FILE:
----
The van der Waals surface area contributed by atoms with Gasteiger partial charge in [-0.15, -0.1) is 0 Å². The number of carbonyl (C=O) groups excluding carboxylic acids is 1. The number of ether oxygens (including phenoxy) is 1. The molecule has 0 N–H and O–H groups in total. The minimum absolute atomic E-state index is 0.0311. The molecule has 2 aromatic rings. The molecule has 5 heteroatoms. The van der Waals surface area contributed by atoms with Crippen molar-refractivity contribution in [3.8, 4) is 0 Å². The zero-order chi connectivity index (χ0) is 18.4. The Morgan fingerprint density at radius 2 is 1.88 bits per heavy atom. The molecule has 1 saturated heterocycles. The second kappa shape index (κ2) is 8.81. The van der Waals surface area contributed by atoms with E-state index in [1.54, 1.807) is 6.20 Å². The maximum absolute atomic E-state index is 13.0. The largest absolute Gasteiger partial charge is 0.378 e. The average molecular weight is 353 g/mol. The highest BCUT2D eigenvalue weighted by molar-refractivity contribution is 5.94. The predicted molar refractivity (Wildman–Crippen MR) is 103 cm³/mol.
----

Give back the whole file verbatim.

The van der Waals surface area contributed by atoms with Gasteiger partial charge in [-0.15, -0.1) is 0 Å². The number of carbonyl (C=O) groups excluding carboxylic acids is 1. The number of ether oxygens (including phenoxy) is 1. The molecule has 0 N–H and O–H groups in total. The minimum absolute atomic E-state index is 0.0311. The molecule has 2 aromatic rings. The molecule has 5 heteroatoms. The van der Waals surface area contributed by atoms with Crippen molar-refractivity contribution in [3.8, 4) is 0 Å². The zero-order chi connectivity index (χ0) is 18.4. The Morgan fingerprint density at radius 2 is 1.88 bits per heavy atom. The molecule has 1 saturated heterocycles. The second kappa shape index (κ2) is 8.81. The van der Waals surface area contributed by atoms with E-state index in [1.54, 1.807) is 6.20 Å². The maximum absolute atomic E-state index is 13.0. The largest absolute Gasteiger partial charge is 0.378 e. The average molecular weight is 353 g/mol. The highest BCUT2D eigenvalue weighted by molar-refractivity contribution is 5.94. The predicted molar refractivity (Wildman–Crippen MR) is 103 cm³/mol.